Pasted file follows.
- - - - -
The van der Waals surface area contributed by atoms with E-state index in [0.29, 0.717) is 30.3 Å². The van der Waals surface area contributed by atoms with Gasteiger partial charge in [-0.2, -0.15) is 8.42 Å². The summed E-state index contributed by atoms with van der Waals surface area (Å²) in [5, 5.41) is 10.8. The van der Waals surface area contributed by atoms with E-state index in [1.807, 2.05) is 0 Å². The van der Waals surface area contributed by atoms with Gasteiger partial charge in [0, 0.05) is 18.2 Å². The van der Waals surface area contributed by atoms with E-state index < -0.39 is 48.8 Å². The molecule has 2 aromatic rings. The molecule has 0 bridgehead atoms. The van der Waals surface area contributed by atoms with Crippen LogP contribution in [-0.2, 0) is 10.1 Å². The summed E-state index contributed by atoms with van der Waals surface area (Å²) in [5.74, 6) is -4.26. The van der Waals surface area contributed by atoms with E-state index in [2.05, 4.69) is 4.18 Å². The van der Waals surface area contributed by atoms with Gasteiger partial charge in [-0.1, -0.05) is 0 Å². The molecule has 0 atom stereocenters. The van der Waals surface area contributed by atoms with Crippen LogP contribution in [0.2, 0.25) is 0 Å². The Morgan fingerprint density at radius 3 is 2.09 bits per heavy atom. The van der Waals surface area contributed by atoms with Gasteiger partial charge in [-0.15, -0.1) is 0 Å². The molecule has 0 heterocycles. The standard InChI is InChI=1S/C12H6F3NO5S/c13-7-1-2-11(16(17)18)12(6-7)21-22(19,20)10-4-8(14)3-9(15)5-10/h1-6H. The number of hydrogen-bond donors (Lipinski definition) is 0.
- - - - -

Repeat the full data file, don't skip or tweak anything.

The van der Waals surface area contributed by atoms with E-state index in [0.29, 0.717) is 30.3 Å². The van der Waals surface area contributed by atoms with Gasteiger partial charge in [-0.2, -0.15) is 8.42 Å². The summed E-state index contributed by atoms with van der Waals surface area (Å²) in [5, 5.41) is 10.8. The van der Waals surface area contributed by atoms with E-state index in [1.807, 2.05) is 0 Å². The van der Waals surface area contributed by atoms with Gasteiger partial charge in [0, 0.05) is 18.2 Å². The van der Waals surface area contributed by atoms with E-state index < -0.39 is 48.8 Å². The molecule has 2 aromatic rings. The molecule has 0 bridgehead atoms. The van der Waals surface area contributed by atoms with Crippen LogP contribution in [-0.2, 0) is 10.1 Å². The summed E-state index contributed by atoms with van der Waals surface area (Å²) in [5.74, 6) is -4.26. The van der Waals surface area contributed by atoms with E-state index in [2.05, 4.69) is 4.18 Å². The van der Waals surface area contributed by atoms with Gasteiger partial charge in [-0.1, -0.05) is 0 Å². The molecule has 0 atom stereocenters. The van der Waals surface area contributed by atoms with Crippen LogP contribution in [0.2, 0.25) is 0 Å². The Morgan fingerprint density at radius 3 is 2.09 bits per heavy atom. The van der Waals surface area contributed by atoms with Gasteiger partial charge in [-0.15, -0.1) is 0 Å². The molecule has 0 heterocycles. The standard InChI is InChI=1S/C12H6F3NO5S/c13-7-1-2-11(16(17)18)12(6-7)21-22(19,20)10-4-8(14)3-9(15)5-10/h1-6H. The number of hydrogen-bond donors (Lipinski definition) is 0.